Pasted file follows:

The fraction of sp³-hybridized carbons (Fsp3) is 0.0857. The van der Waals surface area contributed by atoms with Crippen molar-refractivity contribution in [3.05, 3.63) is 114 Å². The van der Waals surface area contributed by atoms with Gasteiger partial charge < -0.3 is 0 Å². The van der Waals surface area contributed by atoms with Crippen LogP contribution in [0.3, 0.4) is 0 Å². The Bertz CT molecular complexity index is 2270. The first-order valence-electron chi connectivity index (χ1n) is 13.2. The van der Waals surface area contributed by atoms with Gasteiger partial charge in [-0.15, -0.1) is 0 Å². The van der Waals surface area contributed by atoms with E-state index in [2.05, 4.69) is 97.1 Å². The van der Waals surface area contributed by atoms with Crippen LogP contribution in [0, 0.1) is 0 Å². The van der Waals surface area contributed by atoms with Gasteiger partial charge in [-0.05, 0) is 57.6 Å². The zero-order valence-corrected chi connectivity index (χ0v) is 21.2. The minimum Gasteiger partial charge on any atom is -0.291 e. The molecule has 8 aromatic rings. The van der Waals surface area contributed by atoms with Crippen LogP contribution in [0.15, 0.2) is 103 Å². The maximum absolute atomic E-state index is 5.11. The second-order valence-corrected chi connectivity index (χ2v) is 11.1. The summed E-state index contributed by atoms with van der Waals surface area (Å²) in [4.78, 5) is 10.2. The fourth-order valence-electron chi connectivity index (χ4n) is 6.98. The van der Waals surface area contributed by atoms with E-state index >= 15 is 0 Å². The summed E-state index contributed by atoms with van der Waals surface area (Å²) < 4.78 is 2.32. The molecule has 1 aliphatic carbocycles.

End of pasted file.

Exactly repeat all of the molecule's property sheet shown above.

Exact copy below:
The fraction of sp³-hybridized carbons (Fsp3) is 0.0857. The van der Waals surface area contributed by atoms with Crippen molar-refractivity contribution in [3.05, 3.63) is 114 Å². The van der Waals surface area contributed by atoms with Gasteiger partial charge < -0.3 is 0 Å². The van der Waals surface area contributed by atoms with Crippen LogP contribution in [0.3, 0.4) is 0 Å². The Bertz CT molecular complexity index is 2270. The first-order valence-electron chi connectivity index (χ1n) is 13.2. The van der Waals surface area contributed by atoms with Gasteiger partial charge in [-0.15, -0.1) is 0 Å². The van der Waals surface area contributed by atoms with E-state index in [2.05, 4.69) is 97.1 Å². The van der Waals surface area contributed by atoms with Crippen LogP contribution in [0, 0.1) is 0 Å². The van der Waals surface area contributed by atoms with Gasteiger partial charge in [-0.05, 0) is 57.6 Å². The zero-order valence-corrected chi connectivity index (χ0v) is 21.2. The minimum Gasteiger partial charge on any atom is -0.291 e. The molecule has 8 aromatic rings. The van der Waals surface area contributed by atoms with Crippen LogP contribution in [0.15, 0.2) is 103 Å². The maximum absolute atomic E-state index is 5.11. The second-order valence-corrected chi connectivity index (χ2v) is 11.1. The summed E-state index contributed by atoms with van der Waals surface area (Å²) in [4.78, 5) is 10.2. The fourth-order valence-electron chi connectivity index (χ4n) is 6.98. The van der Waals surface area contributed by atoms with E-state index >= 15 is 0 Å². The summed E-state index contributed by atoms with van der Waals surface area (Å²) < 4.78 is 2.32. The molecule has 1 aliphatic carbocycles.